Susan Lilly P.T. Scd, Gesine H. Seeber, Michael P. Smith, Janna M. McGaugh, C. Roger James, Jean Michel Brismée, Phillip S. Sizer

Research output: Contribution to journalArticlepeer-review


Background: Anterior knee pain during knee extension may be related to a meniscal movement restriction and increased menis-cal load during function. One method of treatment involves the use of manual posterior mobilization of the tibia to specifically target the meniscotibial interface of the knee joint. Purpose: The purpose of this study was to measure motion at a cadaveric medial meniscus anterior horn during a posterior tibial mobilization. Study Design: Prospective, multifactorial, repeated–measures laboratory study. Methods: Eight unembalmed cadaveric knee specimens were mounted in a custom apparatus and markers were placed in the medial meniscus, tibia and femur. The tibia was posteriorly mobilized in two randomized knee positions (0 degrees and 25 degrees) using three randomly assigned loads (44.48N, 88.96N, and 177.93N). Markers were photographed and digitally measured and analyzed. Results: All load x position conditions produced anterior displacement of the meniscus on the tibia, where the displacement was significant [t (7) =-3.299; p = 0.013] at 0 degrees loaded with 177.93N (mean 0.41±0.35 mm). The results of 2(position) x 3(load) repeated measures ANOVA for meniscotibial displacement produced no significant main effects for load [F (2,14) = 2.542; p = 0.114) or position [F (1,7) = 0.324, p= 0.587]. All load x position conditions produced significant posterior tibial and meniscal displacement on the femur. The 2(position) x 3(load) repeated measures ANOVA revealed a significant main effect for load for both femoral marker displacement relative to the tibial axis [F (2,14) = 77.994; p < 0.001] and meniscal marker displacement relative to the femoral marker [F (2,14) = 83.620; p < 0.001]. Conclusion: Use of a mobilization technique to target the meniscotibial interface appears to move the meniscus anteriorly on the tibia. It appears that this technique may be most effective at the end range position. Level of Evidence: 2 (laboratory study).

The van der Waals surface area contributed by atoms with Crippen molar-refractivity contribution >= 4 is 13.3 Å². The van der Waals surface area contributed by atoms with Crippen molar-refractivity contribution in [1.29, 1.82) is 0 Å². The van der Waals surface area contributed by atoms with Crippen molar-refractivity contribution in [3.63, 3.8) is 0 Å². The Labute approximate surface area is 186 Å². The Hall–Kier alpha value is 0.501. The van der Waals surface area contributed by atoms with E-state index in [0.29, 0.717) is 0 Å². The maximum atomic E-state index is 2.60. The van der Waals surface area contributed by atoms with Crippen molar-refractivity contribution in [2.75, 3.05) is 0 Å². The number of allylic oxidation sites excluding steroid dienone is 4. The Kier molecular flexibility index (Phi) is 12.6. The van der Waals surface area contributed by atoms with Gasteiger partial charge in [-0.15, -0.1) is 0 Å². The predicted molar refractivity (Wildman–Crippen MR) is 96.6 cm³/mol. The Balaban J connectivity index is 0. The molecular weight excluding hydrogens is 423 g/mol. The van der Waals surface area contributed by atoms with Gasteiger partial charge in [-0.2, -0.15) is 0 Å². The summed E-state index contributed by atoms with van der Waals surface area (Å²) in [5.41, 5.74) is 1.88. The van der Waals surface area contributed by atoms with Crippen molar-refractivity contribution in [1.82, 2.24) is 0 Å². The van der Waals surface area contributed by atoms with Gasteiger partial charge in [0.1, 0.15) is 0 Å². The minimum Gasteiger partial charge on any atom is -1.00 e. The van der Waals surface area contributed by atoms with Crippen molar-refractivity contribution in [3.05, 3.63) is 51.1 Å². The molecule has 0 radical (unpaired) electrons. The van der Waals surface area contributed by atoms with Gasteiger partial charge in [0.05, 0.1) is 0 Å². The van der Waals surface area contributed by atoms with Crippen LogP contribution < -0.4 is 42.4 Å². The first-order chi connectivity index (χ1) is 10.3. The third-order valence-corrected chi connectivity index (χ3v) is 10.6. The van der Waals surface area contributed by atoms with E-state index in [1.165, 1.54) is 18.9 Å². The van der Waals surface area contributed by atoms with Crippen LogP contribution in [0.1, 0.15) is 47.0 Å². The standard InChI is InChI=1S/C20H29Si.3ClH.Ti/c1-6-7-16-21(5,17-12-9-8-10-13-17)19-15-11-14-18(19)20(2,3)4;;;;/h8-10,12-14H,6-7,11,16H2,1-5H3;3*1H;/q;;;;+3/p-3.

Original languageEnglish (US)
Pages (from-to)32-45
Number of pages14
JournalInternational Journal of Sports Physical Therapy
Issue number1
StatePublished - 2019


  • Anterior knee pain
  • Knee
  • Meniscus

ASJC Scopus subject areas

  • Physical Therapy, Sports Therapy and Rehabilitation
  • Orthopedics and Sports Medicine
  • Rehabilitation


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